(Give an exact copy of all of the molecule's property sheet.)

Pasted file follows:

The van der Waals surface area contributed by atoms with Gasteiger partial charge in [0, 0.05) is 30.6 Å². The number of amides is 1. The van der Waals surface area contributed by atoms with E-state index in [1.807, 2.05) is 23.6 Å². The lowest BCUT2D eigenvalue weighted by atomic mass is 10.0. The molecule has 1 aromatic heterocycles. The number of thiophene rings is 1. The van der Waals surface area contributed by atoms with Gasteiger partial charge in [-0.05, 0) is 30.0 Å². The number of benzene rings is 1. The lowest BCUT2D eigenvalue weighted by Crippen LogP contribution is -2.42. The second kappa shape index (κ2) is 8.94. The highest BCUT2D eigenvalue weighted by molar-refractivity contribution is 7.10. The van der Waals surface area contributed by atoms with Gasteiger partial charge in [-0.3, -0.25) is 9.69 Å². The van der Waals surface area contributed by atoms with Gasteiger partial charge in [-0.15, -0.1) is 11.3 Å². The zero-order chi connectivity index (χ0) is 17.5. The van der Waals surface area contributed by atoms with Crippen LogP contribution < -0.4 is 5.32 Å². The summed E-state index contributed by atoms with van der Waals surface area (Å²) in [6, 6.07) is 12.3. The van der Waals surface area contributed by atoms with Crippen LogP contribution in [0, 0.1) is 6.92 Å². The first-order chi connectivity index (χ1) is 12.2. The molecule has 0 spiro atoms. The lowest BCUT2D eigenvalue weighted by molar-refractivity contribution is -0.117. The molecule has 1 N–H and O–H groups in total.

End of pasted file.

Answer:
The van der Waals surface area contributed by atoms with Gasteiger partial charge in [0, 0.05) is 30.6 Å². The number of amides is 1. The van der Waals surface area contributed by atoms with E-state index in [1.807, 2.05) is 23.6 Å². The lowest BCUT2D eigenvalue weighted by atomic mass is 10.0. The molecule has 1 aromatic heterocycles. The number of thiophene rings is 1. The van der Waals surface area contributed by atoms with Gasteiger partial charge in [-0.05, 0) is 30.0 Å². The number of benzene rings is 1. The lowest BCUT2D eigenvalue weighted by Crippen LogP contribution is -2.42. The second kappa shape index (κ2) is 8.94. The highest BCUT2D eigenvalue weighted by molar-refractivity contribution is 7.10. The van der Waals surface area contributed by atoms with Gasteiger partial charge in [-0.3, -0.25) is 9.69 Å². The van der Waals surface area contributed by atoms with Gasteiger partial charge in [-0.15, -0.1) is 11.3 Å². The zero-order chi connectivity index (χ0) is 17.5. The van der Waals surface area contributed by atoms with Crippen LogP contribution < -0.4 is 5.32 Å². The summed E-state index contributed by atoms with van der Waals surface area (Å²) in [6, 6.07) is 12.3. The van der Waals surface area contributed by atoms with Crippen LogP contribution in [0, 0.1) is 6.92 Å². The first-order chi connectivity index (χ1) is 12.2. The molecule has 0 spiro atoms. The lowest BCUT2D eigenvalue weighted by molar-refractivity contribution is -0.117. The molecule has 1 N–H and O–H groups in total.